Philadelphia Designer Incubator | The Triangle

Philadelphia Designer Incubator

Tucked discreetly in the housewares department in Macy’s Center City is a room that houses what has come to be called the Philadelphia Fashion Incubator, a nonprofit organization designed to support emerging Philadelphia-area designers. Elissa Bloom, a fashion industry veteran and executive director of the Incubator, helped launch the program as an incentive for emerging fashion designers from local schools to stay in the area by creating a 12-month designer residency program.

“There’s all this great fashion talent graduating from local design schools, and once they were graduating, they were leaving the area and moving to New York or L.A. and getting industry jobs and then starting companies but not coming back to Philadelphia,” Bloom said. “There were no incentives or resources supporting emerging fashion designers that wanted to stay in the Philadelphia area.”

As a result, the incubator teamed up with Drexel University, Moore College of Art & Design and Philadelphia University, and, in exchange for their sponsorship, each school received a slot for one of its alumni in the program. The fourth spot was an open-call spot that any designer in the tri-state area could apply for. The chosen designers for the 2012 Incubator, which launched in March 2012, were Melissa D’Agostino from Moore, Kaitlyn Doherty from Philadelphia U, Autumn Kietponglert from Drexel, and the sister duo Latifat Obajinmi and Moriamo Johnson. The majority of the designers in the program already had businesses up and running, but in order to qualify, their business had to be less than three years old. As part of the program, they are required to come to the Macy’s studio for 30 to 35 hours per week, working 20 hours on their businesses and 15 hours on their designs. Each designer in the residence is assigned a mentor, a fashion entrepreneur in the area, whom they meet with monthly to further develop their businesses.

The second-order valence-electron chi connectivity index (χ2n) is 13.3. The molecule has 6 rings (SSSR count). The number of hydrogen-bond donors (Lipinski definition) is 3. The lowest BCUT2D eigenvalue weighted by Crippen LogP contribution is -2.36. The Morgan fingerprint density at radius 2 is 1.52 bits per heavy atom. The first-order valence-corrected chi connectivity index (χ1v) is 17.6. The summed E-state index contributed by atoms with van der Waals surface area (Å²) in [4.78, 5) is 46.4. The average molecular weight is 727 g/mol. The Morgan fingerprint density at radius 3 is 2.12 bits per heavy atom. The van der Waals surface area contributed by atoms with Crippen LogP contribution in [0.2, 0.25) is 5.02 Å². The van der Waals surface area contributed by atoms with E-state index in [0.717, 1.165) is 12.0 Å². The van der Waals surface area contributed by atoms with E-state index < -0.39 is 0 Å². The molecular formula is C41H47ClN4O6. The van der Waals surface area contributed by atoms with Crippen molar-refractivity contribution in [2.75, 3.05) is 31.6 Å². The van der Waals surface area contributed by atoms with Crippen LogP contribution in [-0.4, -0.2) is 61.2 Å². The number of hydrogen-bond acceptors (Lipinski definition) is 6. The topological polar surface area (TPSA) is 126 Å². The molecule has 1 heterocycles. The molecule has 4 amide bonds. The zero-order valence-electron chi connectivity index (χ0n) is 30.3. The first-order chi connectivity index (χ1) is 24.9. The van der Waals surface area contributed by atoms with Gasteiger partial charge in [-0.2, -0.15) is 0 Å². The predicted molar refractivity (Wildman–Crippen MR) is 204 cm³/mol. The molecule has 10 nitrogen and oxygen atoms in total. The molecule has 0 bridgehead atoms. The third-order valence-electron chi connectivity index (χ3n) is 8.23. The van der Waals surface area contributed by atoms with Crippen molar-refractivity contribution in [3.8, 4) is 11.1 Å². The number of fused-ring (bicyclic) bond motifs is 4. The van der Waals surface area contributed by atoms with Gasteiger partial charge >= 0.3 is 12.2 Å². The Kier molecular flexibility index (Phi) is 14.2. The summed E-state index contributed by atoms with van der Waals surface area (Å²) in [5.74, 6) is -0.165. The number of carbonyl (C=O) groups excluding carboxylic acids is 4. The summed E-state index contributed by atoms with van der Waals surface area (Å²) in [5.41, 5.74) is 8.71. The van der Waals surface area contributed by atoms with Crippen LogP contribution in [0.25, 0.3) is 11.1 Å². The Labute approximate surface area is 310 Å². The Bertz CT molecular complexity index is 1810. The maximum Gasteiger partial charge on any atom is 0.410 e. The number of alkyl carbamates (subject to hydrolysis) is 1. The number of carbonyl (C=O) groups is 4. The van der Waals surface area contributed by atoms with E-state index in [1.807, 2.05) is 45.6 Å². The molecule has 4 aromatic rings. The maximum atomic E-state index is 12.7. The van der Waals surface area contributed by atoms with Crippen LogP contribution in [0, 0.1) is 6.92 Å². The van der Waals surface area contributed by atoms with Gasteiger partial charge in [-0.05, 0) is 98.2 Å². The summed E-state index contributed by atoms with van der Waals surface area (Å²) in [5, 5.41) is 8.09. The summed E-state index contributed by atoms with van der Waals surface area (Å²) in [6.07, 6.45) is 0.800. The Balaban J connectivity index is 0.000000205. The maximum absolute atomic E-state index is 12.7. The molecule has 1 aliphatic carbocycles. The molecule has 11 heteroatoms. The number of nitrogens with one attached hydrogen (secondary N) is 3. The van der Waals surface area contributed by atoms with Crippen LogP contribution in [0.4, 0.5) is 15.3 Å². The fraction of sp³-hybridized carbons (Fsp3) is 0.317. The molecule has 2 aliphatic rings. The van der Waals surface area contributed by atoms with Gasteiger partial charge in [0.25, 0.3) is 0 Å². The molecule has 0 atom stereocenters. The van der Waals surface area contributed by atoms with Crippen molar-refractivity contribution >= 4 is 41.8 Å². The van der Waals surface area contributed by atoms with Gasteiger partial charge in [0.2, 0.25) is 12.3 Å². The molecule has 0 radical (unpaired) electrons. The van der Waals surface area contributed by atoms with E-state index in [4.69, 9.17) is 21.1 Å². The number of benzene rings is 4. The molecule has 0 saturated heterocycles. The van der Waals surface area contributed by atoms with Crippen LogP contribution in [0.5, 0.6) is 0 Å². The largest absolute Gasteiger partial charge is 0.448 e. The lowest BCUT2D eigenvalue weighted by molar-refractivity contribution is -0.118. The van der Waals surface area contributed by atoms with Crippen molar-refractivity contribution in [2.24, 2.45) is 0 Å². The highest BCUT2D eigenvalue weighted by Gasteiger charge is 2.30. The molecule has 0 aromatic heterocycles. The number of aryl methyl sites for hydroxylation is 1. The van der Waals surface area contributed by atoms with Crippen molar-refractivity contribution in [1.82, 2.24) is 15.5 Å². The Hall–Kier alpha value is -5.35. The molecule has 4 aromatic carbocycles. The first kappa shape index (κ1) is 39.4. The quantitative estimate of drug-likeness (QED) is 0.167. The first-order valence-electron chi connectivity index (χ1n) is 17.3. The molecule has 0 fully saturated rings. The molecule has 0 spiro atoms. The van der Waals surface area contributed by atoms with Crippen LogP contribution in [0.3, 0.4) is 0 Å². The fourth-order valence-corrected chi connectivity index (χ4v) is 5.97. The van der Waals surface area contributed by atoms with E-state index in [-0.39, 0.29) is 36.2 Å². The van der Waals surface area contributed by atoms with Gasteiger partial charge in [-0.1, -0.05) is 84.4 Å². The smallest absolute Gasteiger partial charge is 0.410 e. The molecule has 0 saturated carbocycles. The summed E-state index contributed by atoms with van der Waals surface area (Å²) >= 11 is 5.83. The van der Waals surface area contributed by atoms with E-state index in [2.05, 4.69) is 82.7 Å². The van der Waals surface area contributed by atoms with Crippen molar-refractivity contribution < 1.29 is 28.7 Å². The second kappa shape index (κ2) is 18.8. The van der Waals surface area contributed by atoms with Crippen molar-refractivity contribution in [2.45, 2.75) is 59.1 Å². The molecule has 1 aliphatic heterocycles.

As executive director, Bloom creates a curriculum for each month that focuses on a main business topic and brings in a guest speaker who is a leading industry expert in his or her field. She also sets up office hours for the designers to meet with a lawyer from Meade-Smith and Denise Dahlhoff, the research director from the University of Pennsylvania’s Wharton School. They give free business and legal advice, help designers with business resolutions, review their business plans, assist the designers with their contracts, and help set up their business entities. They have also partnered with Wharton, where students in the master’s program there are working with the designers to develop their businesses.

Another valuable tool the incubator provides is a monthly retail critique. The designers meet with local retailers to hear about their merchandising and buying strategies and to find out what lines they’re carrying and what the price points are. The designers also have the opportunity to show pieces from their current collection for feedback and critique, which has led to sales opportunities for the designers. As a result of these critiques, Kietponglert’s hand-knotted scarves are now being sold at the Philadelphia Museum of Art, and all of the designers’ pieces were picked up by Joan Shepp.

Bloom described the designers’ meetings with local retailers, saying, “It’s been really exciting, not only to see what Philadelphia retail is like and give them an opportunity to learn about that person’s business model, but also to be able to sell to these stores that were always on their wish list.” The 2012 incubator program will come to a close at the end of February to make room for a new set of designers March 1, 2013.

“Our main goal is that the four designers in residence will have sustainable and scalable businesses that they’ll want to keep local in Philadelphia. … We are currently looking into ways of continuing to support them with some resources,” Bloom said. “We’re researching some possible co-working, shared retail and production space on Chestnut Street East for them at a discount rate. We will continue to support them with some of the mentors and the office hours and… [various] other ways we can continue to support them because 12 months is not a lot of time as you’re developing a fashion business.”

The Philadelphia Fashion Incubator at Macy’s Center City is currently accepting applications from emerging Philadelphia-area designers through December 14for the 2013 residency program.